The only thing you really need to note with the 2.5" drives is that USB
    ports are only required to provide a certain amount of power, and
    delivering the higher current that is required for a hard drive is
    optional. For this reason you will find most of these devices come with
    a power/data connector, and a power-only connector, so two USB ports can
    be used at the same time. Some, like mine, do not have any external
    power supply connector, but if you're using it on the road anyway, you
    need to ensure your laptop alone will power it.

    The enclosures are all pretty much the same, if you pay a little or a lot.

    RL
     
    RL, Jan 28, 2008
    #4
  5. Peter Jenkins

    EMB Guest

    RL wrote:
    > The only thing you really need to note with the 2.5" drives is that USB
    > ports are only required to provide a certain amount of power, and
    > delivering the higher current that is required for a hard drive is
    > optional. For this reason you will find most of these devices come with
    > a power/data connector, and a power-only connector, so two USB ports can
    > be used at the same time. Some, like mine, do not have any external
    > power supply connector, but if you're using it on the road anyway, you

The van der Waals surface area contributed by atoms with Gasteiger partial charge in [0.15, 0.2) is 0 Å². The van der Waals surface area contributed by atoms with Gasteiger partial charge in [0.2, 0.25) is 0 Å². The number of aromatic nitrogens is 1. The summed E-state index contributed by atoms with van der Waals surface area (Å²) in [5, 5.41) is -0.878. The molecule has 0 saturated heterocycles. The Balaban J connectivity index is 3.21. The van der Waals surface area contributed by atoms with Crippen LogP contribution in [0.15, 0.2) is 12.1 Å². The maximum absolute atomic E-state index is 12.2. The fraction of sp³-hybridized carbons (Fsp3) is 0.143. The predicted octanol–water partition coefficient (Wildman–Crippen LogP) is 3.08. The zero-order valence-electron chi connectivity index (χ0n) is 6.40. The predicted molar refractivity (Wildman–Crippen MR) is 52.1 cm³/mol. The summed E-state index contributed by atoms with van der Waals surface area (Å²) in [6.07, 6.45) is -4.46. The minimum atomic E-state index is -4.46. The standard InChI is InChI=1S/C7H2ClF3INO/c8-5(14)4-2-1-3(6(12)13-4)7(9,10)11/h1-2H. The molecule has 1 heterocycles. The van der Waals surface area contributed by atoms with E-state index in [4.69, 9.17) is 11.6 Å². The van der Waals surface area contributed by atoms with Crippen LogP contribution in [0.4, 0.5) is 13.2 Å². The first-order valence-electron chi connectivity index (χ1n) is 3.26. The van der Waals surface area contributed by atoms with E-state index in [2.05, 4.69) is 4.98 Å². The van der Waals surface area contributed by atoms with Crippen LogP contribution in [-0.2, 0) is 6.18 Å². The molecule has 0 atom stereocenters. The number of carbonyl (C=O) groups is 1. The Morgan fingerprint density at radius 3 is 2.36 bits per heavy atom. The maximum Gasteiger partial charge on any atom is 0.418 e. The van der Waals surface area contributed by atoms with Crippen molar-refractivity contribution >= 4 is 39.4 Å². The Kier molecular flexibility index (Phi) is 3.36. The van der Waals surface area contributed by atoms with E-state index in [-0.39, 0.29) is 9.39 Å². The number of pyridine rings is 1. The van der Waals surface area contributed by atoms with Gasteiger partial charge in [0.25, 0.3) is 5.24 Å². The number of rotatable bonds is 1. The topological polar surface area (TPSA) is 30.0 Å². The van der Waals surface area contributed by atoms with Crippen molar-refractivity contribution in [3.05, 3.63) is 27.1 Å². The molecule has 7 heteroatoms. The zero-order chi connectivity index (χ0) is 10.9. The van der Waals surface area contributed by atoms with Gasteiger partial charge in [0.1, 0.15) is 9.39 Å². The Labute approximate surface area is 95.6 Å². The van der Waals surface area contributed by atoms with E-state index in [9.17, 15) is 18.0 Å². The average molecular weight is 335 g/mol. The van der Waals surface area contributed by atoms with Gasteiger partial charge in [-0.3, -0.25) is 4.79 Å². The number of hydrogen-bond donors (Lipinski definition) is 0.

> need to ensure your laptop alone will power it.


    IME a lot of Acer laptops struggle to provide enough power to run an
    external hard drive - they run semi-reliably if connected after startup,
    but if you connect them before turning the laptop on it will refuse to boot.
     
    EMB, Jan 28, 2008
    #5
  6. Peter Jenkins

    Guest

    On Sun, 27 Jan 2008 19:14:06 -0800 (PST), Peter Jenkins <> wrote:

    >Am thinking of getting one as an additional backup system and to
    >supplement the storage on my home PC.
    >
    >Have looked at one based on a laptop size hard drive, plus some based
    >on standard hard drives - the laptop drive based one has size and
    >weight advantages, are they any less reliable?




    Yes they run a Lot slower..



    I think the best buy are the Seagate FreeAgent drives.

    >Any recommendations or horror stories - brands to avoid etc etc,
    >thought I'd check here before purchase and ask for peoples opinions
    >from experience
    >
    >Regards
    >Peter Jenkins
    >see http://www.sensiblesentencing.org.nz
     
    , Jan 28, 2008
    #6
  7. Peter Jenkins

    ofn01 Guest

    "Peter Jenkins" <> wrote in message
    news:...
    > Am thinking of getting one as an additional backup system and to
    > supplement the storage on my home PC.
    >
    > Have looked at one based on a laptop size hard drive, plus some based